Marketers: Your buyers aren’t switching vendors. Are you?
Marketers and salespeople spend a lot of time trying to get buyers to switch vendors and choose their own company’s solution. We create buyer personas, conduct account-based marketing (ABM), and do a plethora of other activities aimed at getting our prospects to purchase from us.
And then we get frustrated when they don’t. I believe that looking at our own buying habits might help us better reach our target buyers.
For example, last year I helped a client with a LinkedIn advertising campaign aimed at C-level executives. While we achieved a good click-through rate for a business-to-business (B2B) campaign, my client’s CEO wanted even higher click-through rates. I asked him if he’d ever clicked on a LinkedIn ad. Silence. Of course, he hadn’t.
The lesson? Maybe we shouldn’t ask buyers to do things we wouldn’t do ourselves.
Think about it: When was the last time you thought about switching vendors? And when was the last time you actually did it?
I recently analyzed my own business buying habits, and here’s what I realized:
- I open less than 1% of cold emails. If you don’t have a compelling subject line, I won’t open your email. And I open snail mail only if it’s interesting enough.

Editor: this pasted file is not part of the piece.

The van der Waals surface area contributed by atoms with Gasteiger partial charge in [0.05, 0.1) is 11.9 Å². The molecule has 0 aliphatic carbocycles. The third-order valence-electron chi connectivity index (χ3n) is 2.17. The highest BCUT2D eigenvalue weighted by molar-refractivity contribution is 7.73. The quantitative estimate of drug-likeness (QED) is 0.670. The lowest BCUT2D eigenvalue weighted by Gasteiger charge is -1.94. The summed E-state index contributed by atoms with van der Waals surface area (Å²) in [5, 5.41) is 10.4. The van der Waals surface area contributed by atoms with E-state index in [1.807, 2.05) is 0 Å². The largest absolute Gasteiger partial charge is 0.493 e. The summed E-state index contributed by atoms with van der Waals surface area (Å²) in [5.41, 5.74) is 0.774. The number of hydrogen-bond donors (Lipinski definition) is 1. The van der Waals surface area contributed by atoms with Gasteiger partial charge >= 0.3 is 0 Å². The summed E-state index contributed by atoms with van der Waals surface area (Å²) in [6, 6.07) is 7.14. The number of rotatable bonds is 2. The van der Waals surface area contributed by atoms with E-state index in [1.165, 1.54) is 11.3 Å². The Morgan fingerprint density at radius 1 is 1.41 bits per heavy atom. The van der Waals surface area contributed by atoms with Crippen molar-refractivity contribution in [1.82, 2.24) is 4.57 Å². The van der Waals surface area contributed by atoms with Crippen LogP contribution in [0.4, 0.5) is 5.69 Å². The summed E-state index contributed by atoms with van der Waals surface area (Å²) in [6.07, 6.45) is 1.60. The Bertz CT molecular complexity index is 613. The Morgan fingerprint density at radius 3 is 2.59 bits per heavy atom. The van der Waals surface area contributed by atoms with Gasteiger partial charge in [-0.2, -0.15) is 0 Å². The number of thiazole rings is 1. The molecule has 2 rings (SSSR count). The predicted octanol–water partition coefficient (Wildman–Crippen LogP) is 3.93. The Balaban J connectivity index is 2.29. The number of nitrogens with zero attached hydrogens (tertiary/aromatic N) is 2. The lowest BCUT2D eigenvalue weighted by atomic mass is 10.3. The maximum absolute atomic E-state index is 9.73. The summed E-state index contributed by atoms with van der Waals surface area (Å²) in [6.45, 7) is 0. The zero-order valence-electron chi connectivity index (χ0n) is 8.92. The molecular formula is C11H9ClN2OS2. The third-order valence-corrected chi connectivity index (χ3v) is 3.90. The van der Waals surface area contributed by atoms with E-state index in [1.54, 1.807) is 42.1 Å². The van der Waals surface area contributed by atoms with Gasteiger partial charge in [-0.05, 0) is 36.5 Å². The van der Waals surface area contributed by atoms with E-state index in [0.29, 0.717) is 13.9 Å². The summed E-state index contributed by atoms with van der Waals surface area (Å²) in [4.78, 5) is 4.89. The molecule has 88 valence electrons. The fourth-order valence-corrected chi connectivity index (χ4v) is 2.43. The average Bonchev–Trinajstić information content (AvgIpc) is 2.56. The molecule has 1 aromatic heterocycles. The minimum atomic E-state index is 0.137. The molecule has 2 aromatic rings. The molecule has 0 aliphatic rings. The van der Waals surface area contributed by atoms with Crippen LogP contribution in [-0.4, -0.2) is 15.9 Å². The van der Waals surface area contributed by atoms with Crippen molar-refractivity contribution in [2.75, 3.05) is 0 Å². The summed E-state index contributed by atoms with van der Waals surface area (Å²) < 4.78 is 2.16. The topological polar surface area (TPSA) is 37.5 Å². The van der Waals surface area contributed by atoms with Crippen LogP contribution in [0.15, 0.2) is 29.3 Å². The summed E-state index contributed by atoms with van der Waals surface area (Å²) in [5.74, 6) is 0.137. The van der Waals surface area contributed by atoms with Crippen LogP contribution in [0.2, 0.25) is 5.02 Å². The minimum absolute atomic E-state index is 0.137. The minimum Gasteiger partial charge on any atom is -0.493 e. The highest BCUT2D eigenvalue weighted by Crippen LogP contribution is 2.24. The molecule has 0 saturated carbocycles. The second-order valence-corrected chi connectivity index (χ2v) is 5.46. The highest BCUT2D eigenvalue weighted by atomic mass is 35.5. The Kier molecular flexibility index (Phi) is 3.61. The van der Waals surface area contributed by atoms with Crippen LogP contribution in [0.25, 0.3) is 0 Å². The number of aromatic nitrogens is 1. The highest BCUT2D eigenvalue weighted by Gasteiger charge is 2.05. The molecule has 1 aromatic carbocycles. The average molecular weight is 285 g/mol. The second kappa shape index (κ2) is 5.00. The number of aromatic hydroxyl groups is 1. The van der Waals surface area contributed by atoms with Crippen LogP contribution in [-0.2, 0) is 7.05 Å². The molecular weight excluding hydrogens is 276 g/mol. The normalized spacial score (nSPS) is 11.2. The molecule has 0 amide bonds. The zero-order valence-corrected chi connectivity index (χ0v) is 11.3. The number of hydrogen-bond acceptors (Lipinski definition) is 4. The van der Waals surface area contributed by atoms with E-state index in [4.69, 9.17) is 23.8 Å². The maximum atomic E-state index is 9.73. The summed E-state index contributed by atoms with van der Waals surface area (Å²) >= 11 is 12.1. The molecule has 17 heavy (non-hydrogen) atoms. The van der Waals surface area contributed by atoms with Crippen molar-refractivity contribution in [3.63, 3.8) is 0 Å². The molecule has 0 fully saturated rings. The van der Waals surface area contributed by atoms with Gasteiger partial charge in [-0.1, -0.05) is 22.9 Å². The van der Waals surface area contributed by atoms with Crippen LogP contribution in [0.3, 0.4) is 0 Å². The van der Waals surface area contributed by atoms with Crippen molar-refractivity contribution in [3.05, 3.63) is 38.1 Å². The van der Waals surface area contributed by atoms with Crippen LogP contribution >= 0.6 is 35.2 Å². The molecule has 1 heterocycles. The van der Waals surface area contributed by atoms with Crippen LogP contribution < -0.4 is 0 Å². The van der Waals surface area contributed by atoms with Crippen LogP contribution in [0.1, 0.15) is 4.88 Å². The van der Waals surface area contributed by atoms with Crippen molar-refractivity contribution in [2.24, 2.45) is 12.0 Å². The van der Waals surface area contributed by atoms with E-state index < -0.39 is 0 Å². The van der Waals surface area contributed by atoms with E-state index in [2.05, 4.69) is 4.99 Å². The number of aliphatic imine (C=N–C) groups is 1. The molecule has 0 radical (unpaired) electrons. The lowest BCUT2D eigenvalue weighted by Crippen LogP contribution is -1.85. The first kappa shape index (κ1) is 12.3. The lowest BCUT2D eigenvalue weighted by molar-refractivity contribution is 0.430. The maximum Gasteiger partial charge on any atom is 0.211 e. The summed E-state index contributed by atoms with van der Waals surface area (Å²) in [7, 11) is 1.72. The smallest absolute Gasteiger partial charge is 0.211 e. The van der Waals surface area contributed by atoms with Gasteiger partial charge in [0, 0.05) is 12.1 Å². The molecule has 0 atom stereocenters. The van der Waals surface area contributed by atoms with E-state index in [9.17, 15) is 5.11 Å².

- I only shop when I have an immediate need. Here’s an example: I receive emails advertising document translation services all the time. I deleted them for years – until I had a client ask if I could help them with translation. Since I’d deleted all those emails, I ended up asking my network and then Google to help. I only looked at three websites before I contacted the company I ended up choosing.
- I am easily frustrated by search. Now that almost every company puts money into paid search, I find myself scrolling down past all the sponsored results, blog posts, and “people also ask” suggestions before I get an actual list of what I was seeking.
So how do I find new vendors? When I’m ready to buy, I always seek referrals first. I, like most people, trust recommendations from friends and colleagues. Simply put, word-of-mouth referrals work.
Yet I don’t see my clients running marketing campaigns around asking current clients to refer them. Nor do I see many of my clients putting time into a true customer reference program. Yes, reference programs cost money and time. But they also work. Reference clients will take phone calls from prospects, speak at conferences, and participate in testimonial videos or case studies.
Even if you have a Message Map and great buyer personas, what are your B2B buying habits? It’s worth considering as you plan your next marketing tactics. Because if your tactics won’t get you to switch vendors, your buyers aren’t switching vendors either.